Chameleons are masters at rapidly changing the color of their skin to camouflage themselves or communicate with others. Scientists worldwide have long sought to mimic the skins of these reptiles to render people effectively invisible with chameleon suits.
Now a mechanical chameleon from China can change color to almost every hue in the visible spectrum with the aid of bumps made of gold and silver on its skin, researchers say. The scientists published their work this past month in the journal ACS Nano.
Materials scientist Guoping Wang and his colleagues at Wuhan University in China 3D-printed a plastic chameleon that they covered in square electronic scales. Each scale had a thin film of glass on top of a backing of indium tin oxide, a transparent conductor often used in touchscreens, video displays, and solar cells, which helped the scales generate electric fields.
These scales had rows of microscopic holes etched into their glass. The researchers then filled these holes with gold bumps and topped them with a layer of gel containing silver. If an electric field was run through each scale, the electricity could either deposit or remove silver from the gold bumps, depending on the polarity of the electricity. Then, by altering the size and shape of the gold and silver filled bumps, the researchers could easily change the color of the scales to anything in the visible spectrum.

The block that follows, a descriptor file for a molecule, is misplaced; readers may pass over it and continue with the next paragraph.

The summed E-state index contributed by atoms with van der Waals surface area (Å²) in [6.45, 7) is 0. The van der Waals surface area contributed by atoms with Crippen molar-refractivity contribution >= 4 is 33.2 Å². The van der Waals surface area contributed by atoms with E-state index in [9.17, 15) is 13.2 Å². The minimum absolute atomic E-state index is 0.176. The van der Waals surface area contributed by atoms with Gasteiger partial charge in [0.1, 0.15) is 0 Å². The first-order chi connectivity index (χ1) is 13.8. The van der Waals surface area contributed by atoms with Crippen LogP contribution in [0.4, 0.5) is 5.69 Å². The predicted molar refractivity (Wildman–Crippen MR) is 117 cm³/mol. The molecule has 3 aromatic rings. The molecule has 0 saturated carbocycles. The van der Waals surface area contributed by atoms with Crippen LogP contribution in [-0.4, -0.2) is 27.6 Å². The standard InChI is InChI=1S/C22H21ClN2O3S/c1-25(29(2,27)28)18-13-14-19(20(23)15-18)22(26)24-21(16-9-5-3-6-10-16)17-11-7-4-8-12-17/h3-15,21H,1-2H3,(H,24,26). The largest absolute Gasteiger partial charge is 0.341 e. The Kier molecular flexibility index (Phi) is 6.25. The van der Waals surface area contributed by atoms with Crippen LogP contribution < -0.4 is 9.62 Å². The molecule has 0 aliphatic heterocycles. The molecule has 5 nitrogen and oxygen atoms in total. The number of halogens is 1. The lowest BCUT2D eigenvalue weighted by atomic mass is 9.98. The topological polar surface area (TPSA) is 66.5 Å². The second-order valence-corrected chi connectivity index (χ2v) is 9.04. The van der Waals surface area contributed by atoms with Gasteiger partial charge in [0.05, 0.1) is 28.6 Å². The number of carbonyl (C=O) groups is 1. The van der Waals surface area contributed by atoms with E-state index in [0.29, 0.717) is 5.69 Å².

To test out their work, the researchers placed simple color sensors in each of the mechanical chameleon’s eyes to help it sense the color of its environment. They found its scaly armor could quickly automatically blend in with its surroundings.
Previous work into creating artificial chameleon skins has typically sought to mimic another set of color-changing animals — squid, octopuses, and cuttlefish — by moving colored inks around rubbery skins. Wang says his team’s new device is faster, and can generate more colors.
In the future, Wang says, these artificial chameleon scales could be fabricated onto flexible backings to create a color-changing camouflage for military soldiers. The researchers added these devices, technically known as “plasmonic cells,” could also be used in full-color low-power electronic paper and displays. However, they cautioned that they might behave too slowly to play video effectively.